June 16, 2006 10:14 AM PDT

New Excel zero-day flaw used in attacks

A new, yet-to-be-patched security vulnerability in Microsoft's Excel has been exploited in at least one targeted cyberattack, experts warned on Friday.

A malicious Excel document is sent as an e-mail attachment or otherwise delivered by the attacker to the intended victim, Microsoft said in a posting to its Security Response Center blog. The Redmond, Wash., software maker said it has received one report from a customer who had been hit by such a problem.

"In order for this attack to be carried out, a user must first open a malicious Excel document," a Microsoft representative wrote. "So remember to be very careful opening unsolicited attachments from both known and unknown sources."

Samples of malicious Excel files called "okN.xls" have been found, Symantec said in an advisory. The malicious spreadsheet file contains a Trojan horse, called "Mdropper.J," and program called "Booli.A" that can download more malicious files to an infected PC, the security company said.

"Attackers are actively exploiting this vulnerability in targeted attacks," Symantec said. The issue appears to affect all versions of Excel, including Excel 2003 and Excel 2000. If the attempt is successful, the intruder will gain full control over the targeted computer, the company said.

Word of the outbreak and of the new flaw comes just days after Microsoft released 12 security bulletins with fixes for 21 vulnerabilities in several of its products, including Office. Some experts believe the timing of the new attack is no coincidence.

"In recent similar attacks, Microsoft has not issued an out-of-cycle patch," Scott Carpenter, director of Security Labs at Secure Elements, said in a statement. "The exploit's immediate release after 'Patch Tuesday' is evidently designed to take advantage of a full month before Microsoft is scheduled to patch it."

In addition, the monthly set of patches Microsoft released Tuesday included a fix for a Word flaw that had already been used in targeted cyberattacks. Instead of issuing an out-of-cycle patch, Microsoft recommended that users be careful in opening Word documents and that they run the application in safe mode.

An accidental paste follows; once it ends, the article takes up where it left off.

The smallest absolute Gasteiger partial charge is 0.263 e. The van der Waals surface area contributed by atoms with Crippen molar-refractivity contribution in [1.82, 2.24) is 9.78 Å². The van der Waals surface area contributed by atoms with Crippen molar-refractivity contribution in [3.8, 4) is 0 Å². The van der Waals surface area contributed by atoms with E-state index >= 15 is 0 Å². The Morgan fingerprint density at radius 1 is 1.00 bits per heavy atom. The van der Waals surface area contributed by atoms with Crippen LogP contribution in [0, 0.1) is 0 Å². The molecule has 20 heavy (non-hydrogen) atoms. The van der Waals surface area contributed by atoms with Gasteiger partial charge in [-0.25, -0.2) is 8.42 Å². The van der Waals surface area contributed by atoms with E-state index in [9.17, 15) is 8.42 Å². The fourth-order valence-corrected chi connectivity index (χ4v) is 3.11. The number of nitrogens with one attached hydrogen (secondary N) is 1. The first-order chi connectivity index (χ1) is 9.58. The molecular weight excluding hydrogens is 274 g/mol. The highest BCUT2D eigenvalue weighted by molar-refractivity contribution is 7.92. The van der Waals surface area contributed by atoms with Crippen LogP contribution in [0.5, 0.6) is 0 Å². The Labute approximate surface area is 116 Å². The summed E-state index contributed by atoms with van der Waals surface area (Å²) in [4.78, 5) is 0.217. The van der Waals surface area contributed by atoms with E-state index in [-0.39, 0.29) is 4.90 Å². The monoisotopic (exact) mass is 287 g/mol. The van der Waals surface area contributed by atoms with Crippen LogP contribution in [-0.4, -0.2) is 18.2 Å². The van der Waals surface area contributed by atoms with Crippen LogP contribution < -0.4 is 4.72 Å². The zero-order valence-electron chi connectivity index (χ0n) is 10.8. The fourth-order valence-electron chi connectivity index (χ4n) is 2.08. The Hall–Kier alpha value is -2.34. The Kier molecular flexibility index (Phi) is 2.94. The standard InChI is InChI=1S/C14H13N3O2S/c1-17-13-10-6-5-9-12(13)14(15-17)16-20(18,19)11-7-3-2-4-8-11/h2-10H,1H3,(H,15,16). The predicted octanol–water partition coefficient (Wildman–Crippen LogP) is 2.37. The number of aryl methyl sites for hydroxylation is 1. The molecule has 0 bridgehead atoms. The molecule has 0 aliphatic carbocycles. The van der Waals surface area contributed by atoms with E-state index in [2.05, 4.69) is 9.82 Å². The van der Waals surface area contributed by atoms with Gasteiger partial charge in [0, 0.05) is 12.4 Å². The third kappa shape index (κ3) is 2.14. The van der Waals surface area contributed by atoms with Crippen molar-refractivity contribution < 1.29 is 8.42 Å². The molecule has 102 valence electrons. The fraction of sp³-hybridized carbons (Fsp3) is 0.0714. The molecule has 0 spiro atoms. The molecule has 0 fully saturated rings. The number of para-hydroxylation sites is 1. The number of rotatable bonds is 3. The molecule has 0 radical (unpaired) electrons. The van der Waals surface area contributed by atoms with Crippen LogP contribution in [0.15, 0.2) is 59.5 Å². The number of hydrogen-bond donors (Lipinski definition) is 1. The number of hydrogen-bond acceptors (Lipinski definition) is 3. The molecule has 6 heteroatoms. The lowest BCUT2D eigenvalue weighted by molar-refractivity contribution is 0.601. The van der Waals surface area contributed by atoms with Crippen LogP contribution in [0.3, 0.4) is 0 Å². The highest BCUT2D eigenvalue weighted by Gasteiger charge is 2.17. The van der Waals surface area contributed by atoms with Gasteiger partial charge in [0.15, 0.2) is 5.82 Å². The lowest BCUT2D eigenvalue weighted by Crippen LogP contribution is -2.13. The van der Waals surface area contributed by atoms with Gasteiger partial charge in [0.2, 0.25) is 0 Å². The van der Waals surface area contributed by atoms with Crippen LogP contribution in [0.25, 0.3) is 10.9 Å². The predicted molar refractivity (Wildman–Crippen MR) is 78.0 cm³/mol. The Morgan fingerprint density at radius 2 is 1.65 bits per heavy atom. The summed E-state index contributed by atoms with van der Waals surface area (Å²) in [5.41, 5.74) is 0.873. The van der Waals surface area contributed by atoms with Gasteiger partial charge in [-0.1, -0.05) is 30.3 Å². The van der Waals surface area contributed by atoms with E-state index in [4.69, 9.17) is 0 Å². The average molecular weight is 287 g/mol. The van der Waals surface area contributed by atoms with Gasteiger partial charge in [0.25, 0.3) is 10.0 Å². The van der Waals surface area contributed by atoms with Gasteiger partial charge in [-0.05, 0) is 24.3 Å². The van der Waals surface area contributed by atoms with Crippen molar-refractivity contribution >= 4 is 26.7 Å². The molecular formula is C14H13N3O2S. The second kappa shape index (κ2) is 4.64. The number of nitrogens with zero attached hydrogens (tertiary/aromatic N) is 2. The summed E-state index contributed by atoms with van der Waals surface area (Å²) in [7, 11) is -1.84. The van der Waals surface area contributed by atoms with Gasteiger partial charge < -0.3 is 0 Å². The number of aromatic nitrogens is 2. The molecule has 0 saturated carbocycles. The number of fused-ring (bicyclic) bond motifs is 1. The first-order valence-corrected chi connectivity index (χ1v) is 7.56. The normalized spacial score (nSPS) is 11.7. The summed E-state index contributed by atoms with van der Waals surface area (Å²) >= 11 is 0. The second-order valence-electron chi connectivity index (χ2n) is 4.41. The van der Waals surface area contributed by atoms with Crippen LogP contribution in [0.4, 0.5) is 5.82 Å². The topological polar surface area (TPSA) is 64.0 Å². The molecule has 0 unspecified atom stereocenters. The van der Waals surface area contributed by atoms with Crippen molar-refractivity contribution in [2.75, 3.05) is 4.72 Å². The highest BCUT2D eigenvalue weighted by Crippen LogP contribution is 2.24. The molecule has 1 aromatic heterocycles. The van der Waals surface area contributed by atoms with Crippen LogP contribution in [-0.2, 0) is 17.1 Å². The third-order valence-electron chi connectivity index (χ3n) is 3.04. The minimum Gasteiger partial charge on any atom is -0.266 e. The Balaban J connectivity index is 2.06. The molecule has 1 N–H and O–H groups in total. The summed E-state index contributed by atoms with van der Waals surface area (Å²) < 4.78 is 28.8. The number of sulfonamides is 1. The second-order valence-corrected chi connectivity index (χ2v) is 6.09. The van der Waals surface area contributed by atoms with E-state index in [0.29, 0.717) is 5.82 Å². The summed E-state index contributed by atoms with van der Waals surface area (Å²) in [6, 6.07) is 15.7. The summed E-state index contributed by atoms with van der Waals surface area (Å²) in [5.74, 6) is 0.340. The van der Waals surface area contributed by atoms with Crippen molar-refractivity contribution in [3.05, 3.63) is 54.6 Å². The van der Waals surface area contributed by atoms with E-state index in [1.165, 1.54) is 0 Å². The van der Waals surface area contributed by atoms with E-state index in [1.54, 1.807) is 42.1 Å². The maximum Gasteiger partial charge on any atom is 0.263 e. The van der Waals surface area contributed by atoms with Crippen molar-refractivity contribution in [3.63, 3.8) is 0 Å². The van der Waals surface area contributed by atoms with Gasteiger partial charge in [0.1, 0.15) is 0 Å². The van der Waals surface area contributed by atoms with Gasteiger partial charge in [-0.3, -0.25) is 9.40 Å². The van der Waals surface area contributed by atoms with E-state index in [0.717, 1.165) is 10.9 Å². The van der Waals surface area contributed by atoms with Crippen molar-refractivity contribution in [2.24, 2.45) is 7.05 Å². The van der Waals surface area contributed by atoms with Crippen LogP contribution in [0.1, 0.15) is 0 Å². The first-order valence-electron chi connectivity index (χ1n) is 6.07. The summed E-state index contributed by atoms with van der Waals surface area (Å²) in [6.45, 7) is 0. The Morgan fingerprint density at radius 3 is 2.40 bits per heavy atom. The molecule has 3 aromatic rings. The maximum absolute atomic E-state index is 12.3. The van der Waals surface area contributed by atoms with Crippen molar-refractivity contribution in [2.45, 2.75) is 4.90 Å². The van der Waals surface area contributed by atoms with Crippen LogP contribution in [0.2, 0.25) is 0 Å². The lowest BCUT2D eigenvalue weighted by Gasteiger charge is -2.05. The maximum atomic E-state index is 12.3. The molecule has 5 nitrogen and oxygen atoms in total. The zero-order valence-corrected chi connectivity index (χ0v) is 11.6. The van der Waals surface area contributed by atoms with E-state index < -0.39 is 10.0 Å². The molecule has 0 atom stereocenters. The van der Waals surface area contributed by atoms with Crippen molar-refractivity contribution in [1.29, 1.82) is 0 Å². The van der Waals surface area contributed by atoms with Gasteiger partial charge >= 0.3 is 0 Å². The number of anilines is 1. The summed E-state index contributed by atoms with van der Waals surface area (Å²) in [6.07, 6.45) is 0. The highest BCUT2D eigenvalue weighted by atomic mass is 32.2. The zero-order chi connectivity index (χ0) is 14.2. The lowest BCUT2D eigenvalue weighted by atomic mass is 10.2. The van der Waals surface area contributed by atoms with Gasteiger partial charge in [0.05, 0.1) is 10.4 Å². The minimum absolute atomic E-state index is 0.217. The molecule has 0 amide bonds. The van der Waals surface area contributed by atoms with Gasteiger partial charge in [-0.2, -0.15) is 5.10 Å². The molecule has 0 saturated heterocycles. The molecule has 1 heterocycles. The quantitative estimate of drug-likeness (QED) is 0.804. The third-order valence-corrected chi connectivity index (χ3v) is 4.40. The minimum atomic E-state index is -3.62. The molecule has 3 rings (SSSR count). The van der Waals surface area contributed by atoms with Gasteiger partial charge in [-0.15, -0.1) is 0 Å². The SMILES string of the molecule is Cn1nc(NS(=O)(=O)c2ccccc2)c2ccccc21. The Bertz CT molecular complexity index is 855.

Microsoft has not said whether it plans to release a fix for the new Excel flaw. The software maker said it has added detection capabilities to its Windows Live Safety Center for removal of malicious software that attempts to exploit the vulnerability.

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4 comments

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excel zero day flaw
It seems to me( and I guess it's just me) that 30 days is too long to wait for a patch. Since Microsoft virtually owns the personal software market, can't they hire the best and brightest to solve these hacking problems say--Overnight?. Or, just go buy Symantec and have them do nothing but attack malicious code all day. Or is it a case of "there's money to be made here so let's not move too quickly". Of course, it would help if Microsoft were a software company and not a software MARKETING company.
Posted by whiner60 (1 comment )
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This is why I use Open Office
Unfortunatly, I know that people who work for me use Microsoft Office when working from home.
Posted by ralfthedog (1589 comments )
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This is why I use Mac OS X
I can use Excel 2004 for complete interoperability with every
version of Excel (Mac OS or Ms Windows) released since 1997, but I
dont have to worry about these stupid Windows-based flaws.
Posted by the Otter (247 comments )
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Common comment: "That's why I use 'Anything But Microsoft' products
For every Microsoft product there is a better alternative, it isn't just MS Office that is a threat to the Internet ecosystem.
Posted by 206538395198018178908092208948 (141 comments )
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